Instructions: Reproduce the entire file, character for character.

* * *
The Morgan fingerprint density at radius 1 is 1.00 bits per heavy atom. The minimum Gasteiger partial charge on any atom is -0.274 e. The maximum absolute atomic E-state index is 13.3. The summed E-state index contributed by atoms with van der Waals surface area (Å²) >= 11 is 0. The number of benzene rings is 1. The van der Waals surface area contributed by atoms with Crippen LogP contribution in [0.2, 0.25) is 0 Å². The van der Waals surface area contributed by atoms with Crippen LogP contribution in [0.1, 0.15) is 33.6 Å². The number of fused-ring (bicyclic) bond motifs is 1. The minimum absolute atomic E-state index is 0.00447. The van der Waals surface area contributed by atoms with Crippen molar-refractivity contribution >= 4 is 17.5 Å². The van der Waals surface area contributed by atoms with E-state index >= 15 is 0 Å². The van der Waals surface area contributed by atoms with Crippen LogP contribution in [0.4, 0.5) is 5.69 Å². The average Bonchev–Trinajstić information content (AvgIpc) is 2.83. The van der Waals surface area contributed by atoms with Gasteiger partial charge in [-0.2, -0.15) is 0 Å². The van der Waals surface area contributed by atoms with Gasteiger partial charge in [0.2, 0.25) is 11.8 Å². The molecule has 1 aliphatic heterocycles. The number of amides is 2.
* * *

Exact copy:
The Morgan fingerprint density at radius 1 is 1.00 bits per heavy atom. The minimum Gasteiger partial charge on any atom is -0.274 e. The maximum absolute atomic E-state index is 13.3. The summed E-state index contributed by atoms with van der Waals surface area (Å²) >= 11 is 0. The number of benzene rings is 1. The van der Waals surface area contributed by atoms with Crippen LogP contribution in [0.2, 0.25) is 0 Å². The van der Waals surface area contributed by atoms with Crippen LogP contribution in [0.1, 0.15) is 33.6 Å². The number of fused-ring (bicyclic) bond motifs is 1. The minimum absolute atomic E-state index is 0.00447. The van der Waals surface area contributed by atoms with Crippen molar-refractivity contribution >= 4 is 17.5 Å². The van der Waals surface area contributed by atoms with E-state index >= 15 is 0 Å². The van der Waals surface area contributed by atoms with Crippen LogP contribution in [0.4, 0.5) is 5.69 Å². The average Bonchev–Trinajstić information content (AvgIpc) is 2.83. The van der Waals surface area contributed by atoms with Gasteiger partial charge in [-0.2, -0.15) is 0 Å². The van der Waals surface area contributed by atoms with Gasteiger partial charge in [0.2, 0.25) is 11.8 Å². The molecule has 1 aliphatic heterocycles. The number of amides is 2.